Try keeping a travel log of the kilometres that you drive for business. The current CRA rates for an expense deduction are $0.55 per kilometer for the first 5,000 kilometres and $0.49 per kilometer thereafter. The total kilometres resets to zero every January first. If you drive long distances, this expense total may exceed the total of all of the other individual auto expenses plus it provides a fairly irrefutable record of your business travel for the CRA. Try it for a couple of months and then pick whichever method offers you the higher expense deduction.

HST is a topic for a different article. Your accountant can help you with this. If your total self-employed business revenue from all sources exceeds $30,000 a year you have to file an HST return. Your tax bill and your HST bill require two separate filings. Group your expense receipts by type of expense. Total them for the year and if you are subject to filing an HST return then have the HST for both revenues and expenses by each revenue and expense type already totaled for your accountant.

One of my service providers stated a couple of months ago that he always considered that a good accountant saved him more than he cost.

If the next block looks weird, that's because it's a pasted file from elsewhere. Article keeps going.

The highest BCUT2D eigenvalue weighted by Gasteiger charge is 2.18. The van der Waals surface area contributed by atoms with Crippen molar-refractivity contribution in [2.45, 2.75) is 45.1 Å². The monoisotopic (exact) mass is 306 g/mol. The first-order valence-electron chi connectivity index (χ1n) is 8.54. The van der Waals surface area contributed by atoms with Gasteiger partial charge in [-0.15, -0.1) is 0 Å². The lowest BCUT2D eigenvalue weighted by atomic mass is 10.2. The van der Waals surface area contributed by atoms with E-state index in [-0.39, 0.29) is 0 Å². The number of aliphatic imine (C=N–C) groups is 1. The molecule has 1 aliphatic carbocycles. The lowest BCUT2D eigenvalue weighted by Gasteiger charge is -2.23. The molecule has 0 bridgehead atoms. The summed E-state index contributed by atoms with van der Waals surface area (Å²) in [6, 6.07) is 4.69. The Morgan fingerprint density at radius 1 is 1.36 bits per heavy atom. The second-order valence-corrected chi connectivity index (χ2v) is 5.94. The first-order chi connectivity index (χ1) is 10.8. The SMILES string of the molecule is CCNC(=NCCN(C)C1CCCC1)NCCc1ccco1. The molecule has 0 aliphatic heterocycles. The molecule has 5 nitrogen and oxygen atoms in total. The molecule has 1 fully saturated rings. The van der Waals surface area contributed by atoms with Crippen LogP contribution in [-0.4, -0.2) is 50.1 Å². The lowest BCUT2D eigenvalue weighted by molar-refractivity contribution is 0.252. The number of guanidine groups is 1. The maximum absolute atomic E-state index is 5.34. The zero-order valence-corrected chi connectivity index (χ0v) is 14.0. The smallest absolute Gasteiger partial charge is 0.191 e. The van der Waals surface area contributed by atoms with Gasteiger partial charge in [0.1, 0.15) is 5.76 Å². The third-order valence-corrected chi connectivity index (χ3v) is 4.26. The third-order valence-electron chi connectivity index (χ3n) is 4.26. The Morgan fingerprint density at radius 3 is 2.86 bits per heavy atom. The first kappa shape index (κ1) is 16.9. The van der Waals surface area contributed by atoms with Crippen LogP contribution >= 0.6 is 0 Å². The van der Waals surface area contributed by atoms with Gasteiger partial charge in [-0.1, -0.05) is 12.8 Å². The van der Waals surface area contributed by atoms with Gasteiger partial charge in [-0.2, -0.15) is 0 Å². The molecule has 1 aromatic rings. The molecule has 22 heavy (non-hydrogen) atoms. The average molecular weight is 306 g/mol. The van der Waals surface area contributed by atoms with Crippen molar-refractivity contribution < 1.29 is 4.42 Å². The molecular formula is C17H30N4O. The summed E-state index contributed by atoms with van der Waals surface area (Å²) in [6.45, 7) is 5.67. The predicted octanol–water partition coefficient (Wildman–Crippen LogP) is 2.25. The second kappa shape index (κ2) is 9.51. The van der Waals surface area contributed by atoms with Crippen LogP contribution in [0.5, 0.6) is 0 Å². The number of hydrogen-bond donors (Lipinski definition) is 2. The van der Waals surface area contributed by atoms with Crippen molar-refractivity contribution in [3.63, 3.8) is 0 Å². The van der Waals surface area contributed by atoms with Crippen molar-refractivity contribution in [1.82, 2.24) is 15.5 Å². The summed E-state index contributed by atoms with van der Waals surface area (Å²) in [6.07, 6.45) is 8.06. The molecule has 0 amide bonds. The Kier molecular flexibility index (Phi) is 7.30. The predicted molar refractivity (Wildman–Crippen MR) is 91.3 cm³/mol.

For earnings from self-employment, many musicians set aside a standard cash balance of 15% of their total receipts as a reserve to pay their income taxes at the end of the year. What percentage you set aside should match your tax bracket. If you have to pay HST then I suggest that you also set aside a reserve to pay for HST. This money is not yours so don’t play with it. Set up a separate bank account for business and another for the reserves if you have to. File your tax returns on time. Being late simply provides an opportunity for the CRA to charge you late fees and interest on overdue payments. This is the digital age, the CRA does not forget about you. For example; say that you owe tax for 2014 and do not file your return for 2014 on time then the late-filing penalty is 5% of your 2014 balance owing, plus 1% of your balance owing for each full month that your return is late, to a maximum of 12 months. Government late fees and fines generally do not comprise a tax deductible expense.

For my clients I offer some spreadsheets that they can use to initiate their own organized record keeping. The best way to keep your records is to simply jot them down every weekend as you complete the week’s activities otherwise you will tend forget what you’ve done and once you get in the groove it’s pretty straightforward. A little preparation time upfront can save you money and headaches down the road. Best regards to you in these endeavors and good luck with your musical activities.

Any comments or viewpoints expressed in this article are those of Kevin Mann Accounting.

Copyright Kevin Mann Accounting. 2015.

Kevin Mann, MBA is a Chartered Professional Accountant, a member of the Hamilton Musicians’ Guild, a performing bassist and the President of Kevin Mann Accounting. He has provided extensive financial and managerial expertise to a wide range of not-for-profit and for-profit businesses including being a board director and member of local symphonies.